Democratic California Congressman Xavier Becerra.
The legalization of the 11 million undocumented unleashes a bitter war of words in Congress.
A Hispanic Democratic Congressman said on the show Al Punto, Univision Network in the House of Representatives there are enough votes to pass immigration reform, but Republicans do not want to take it to the vote in plenary.
“We have 200 Democrats who are ready to vote in favor of reform (immigration), the legislator Xavier Becerra (Calif.) said.”And I think there are enough Republicans who join us to meet.”
Becerra statements occur shortly after the Republican Raul Labrador (Idaho) also said in Al Punto that immigration reform was “dead” and will not be discussed and voted in 2014.
Becerra said in the House of Representatives there are 435 legislators and Labrador’s opinion represented only one vote. “We have many more (votes) (…) The issue is not whether or not the reform dead, (the issue) is whether Republicans have control of the House will allow a vote.”
In late June, when the Senate passed the bill S. 744 which includes citizenship for undocumented immigrants, warned that the Republican leadership would not discuss the project, and discuss your own than you would by pieces.
In October the Democrats delivered the HR 15 plan based on the plan of the Senate with amendment controversial changes in security. The project also includes citizenship for millions of undocumented immigrants.
Seven months later, in late January, the Republicans gave a list of principles which reiterated its rejection of a plan as the Senate opposed to a direct path to citizenship a hard road but offer legalization.
The document has rekindled hope in a debate in the course of 2014, but a week later the president of the House of Representatives, John Boehner (Ohio), said he doubts that the reform is debated in 2014.
Shortly after Labrador noted that the discussion was dead and could be taken up in 2015, after the mid-term elections on Tuesday 4 November, when Americans renew the House of Representatives and one-third of the Senate.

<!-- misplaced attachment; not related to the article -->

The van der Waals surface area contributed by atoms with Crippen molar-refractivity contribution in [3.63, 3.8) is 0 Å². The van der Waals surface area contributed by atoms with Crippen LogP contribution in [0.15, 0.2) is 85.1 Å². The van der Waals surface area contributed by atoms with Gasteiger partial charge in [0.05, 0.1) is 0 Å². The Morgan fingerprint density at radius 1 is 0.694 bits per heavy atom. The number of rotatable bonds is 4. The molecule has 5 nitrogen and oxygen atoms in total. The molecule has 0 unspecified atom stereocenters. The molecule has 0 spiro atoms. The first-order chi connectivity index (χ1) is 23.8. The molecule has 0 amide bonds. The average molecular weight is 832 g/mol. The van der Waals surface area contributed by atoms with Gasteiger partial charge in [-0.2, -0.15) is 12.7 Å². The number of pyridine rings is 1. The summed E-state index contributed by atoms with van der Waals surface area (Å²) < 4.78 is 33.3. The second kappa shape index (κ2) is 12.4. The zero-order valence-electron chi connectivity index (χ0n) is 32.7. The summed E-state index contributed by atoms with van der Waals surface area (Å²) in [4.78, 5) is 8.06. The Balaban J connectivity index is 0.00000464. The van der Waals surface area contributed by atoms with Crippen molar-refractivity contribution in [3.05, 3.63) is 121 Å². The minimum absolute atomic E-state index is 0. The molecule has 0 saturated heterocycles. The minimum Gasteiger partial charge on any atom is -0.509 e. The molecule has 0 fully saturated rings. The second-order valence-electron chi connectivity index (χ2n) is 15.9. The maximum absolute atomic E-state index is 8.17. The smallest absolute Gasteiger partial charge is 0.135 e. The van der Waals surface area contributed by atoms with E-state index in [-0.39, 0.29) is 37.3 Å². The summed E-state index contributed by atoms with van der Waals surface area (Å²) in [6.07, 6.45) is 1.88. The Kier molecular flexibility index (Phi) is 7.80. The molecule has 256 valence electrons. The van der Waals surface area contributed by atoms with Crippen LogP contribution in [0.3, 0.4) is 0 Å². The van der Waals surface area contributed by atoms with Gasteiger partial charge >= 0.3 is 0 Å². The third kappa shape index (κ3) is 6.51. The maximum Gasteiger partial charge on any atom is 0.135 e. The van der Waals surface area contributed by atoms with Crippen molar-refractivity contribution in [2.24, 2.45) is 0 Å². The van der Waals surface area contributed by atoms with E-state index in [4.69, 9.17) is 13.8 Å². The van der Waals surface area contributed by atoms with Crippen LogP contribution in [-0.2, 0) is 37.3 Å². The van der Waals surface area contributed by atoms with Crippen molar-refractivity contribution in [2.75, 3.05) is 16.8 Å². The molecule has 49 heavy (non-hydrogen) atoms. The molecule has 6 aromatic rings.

Republicans say they can gain control of both houses and impose its model of immigration reform.
Becerra does not share what was said by Labrador. He notes that “we are more than ever cerquita meet (the approval of a bill). We have the votes in the House (only) if the Republicans get the bill for a vote. ”
The scenario is complex. Becerra suggests that Republicans put immigration reform within the priorities of the nation and let partisan politics aside. Republicans say they do not trust President Obama meets with the law and therefore not to be taken to the full guarantees.
“They are trying to tell us that it is the fault of the President, when we know that they are the ones who cannot move forward,” Becerra said.
Becerra also said that the Senate has already fulfilled his part and now it is the turn to the House of Representatives.
The project includes 15 HR citizenship for undocumented immigrants who are in the United States since before December 31, 2011 and have no criminal record.
The list of Republican principles recommended citizenship for some dreamers and legalization for undocumented immigrants who have no criminal record, pay taxes, speak English and to pay substantial fines.
Congressional Republicans say those who qualify, once grab residence after a long wait, and may apply for citizenship under existing laws.
When asked if he will ask the President to issue executive orders with benefits for undocumented immigrants in case Congress does not pass immigration reform, such as to stop the deportations, Becerra said that while the president has the authority, as did with the dreamers, “no he cannot enforce the laws. He is the Executive. He has a duty to enforce every law that Congress passes. So, tell not put into force the law of deportation, is not telling what gave you obey Congress. ”
During Obama’s first administration (2009-2012) the Department of Homeland Security (DHS) deported an average of 400 thousand undocumented by four successive record breaking years. In 2013 the number reached 368.644 expelled an average of 1,000 a day.
Becerra said he agreed that “it will be a lot of pressure” on the president if reform is not passed and deportations continue. “But why is the pressure it put the President if the blame lies with those who want to reform the laws that cause the President is to be deported,” he asked.
“That’s the thing. We have in our hands the power to change the law of deportation. But Republicans say they will not allow us a vote. I did not tell the Republicans to vote in favor. I just tell the Republicans who control the House: Give us a vote, “Becerra said.